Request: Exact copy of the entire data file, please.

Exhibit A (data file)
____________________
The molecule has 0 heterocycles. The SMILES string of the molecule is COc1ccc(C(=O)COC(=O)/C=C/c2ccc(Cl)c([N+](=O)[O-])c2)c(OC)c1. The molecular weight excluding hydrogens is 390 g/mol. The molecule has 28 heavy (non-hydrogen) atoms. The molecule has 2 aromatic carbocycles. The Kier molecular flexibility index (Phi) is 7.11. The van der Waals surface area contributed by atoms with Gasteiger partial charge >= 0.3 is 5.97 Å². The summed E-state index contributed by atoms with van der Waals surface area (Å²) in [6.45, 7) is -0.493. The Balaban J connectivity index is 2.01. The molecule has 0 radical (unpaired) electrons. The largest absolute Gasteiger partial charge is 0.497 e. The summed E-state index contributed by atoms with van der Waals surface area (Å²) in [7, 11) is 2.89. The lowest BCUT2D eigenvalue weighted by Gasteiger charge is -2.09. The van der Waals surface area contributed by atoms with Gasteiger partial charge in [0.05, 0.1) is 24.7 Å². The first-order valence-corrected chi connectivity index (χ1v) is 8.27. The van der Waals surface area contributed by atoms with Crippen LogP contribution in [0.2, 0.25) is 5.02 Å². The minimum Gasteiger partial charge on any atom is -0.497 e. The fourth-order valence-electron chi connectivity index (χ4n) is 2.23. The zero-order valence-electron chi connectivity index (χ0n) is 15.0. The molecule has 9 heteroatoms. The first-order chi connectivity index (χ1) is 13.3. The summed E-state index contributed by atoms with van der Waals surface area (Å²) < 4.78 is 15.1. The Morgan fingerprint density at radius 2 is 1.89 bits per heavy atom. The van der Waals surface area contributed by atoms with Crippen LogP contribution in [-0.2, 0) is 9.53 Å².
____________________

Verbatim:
The molecule has 0 heterocycles. The SMILES string of the molecule is COc1ccc(C(=O)COC(=O)/C=C/c2ccc(Cl)c([N+](=O)[O-])c2)c(OC)c1. The molecular weight excluding hydrogens is 390 g/mol. The molecule has 28 heavy (non-hydrogen) atoms. The molecule has 2 aromatic carbocycles. The Kier molecular flexibility index (Phi) is 7.11. The van der Waals surface area contributed by atoms with Gasteiger partial charge >= 0.3 is 5.97 Å². The summed E-state index contributed by atoms with van der Waals surface area (Å²) in [6.45, 7) is -0.493. The Balaban J connectivity index is 2.01. The molecule has 0 radical (unpaired) electrons. The largest absolute Gasteiger partial charge is 0.497 e. The summed E-state index contributed by atoms with van der Waals surface area (Å²) in [7, 11) is 2.89. The lowest BCUT2D eigenvalue weighted by Gasteiger charge is -2.09. The van der Waals surface area contributed by atoms with Gasteiger partial charge in [0.05, 0.1) is 24.7 Å². The first-order valence-corrected chi connectivity index (χ1v) is 8.27. The van der Waals surface area contributed by atoms with Crippen LogP contribution in [0.2, 0.25) is 5.02 Å². The minimum Gasteiger partial charge on any atom is -0.497 e. The fourth-order valence-electron chi connectivity index (χ4n) is 2.23. The zero-order valence-electron chi connectivity index (χ0n) is 15.0. The molecule has 9 heteroatoms. The first-order chi connectivity index (χ1) is 13.3. The summed E-state index contributed by atoms with van der Waals surface area (Å²) < 4.78 is 15.1. The Morgan fingerprint density at radius 2 is 1.89 bits per heavy atom. The van der Waals surface area contributed by atoms with Crippen LogP contribution in [-0.2, 0) is 9.53 Å².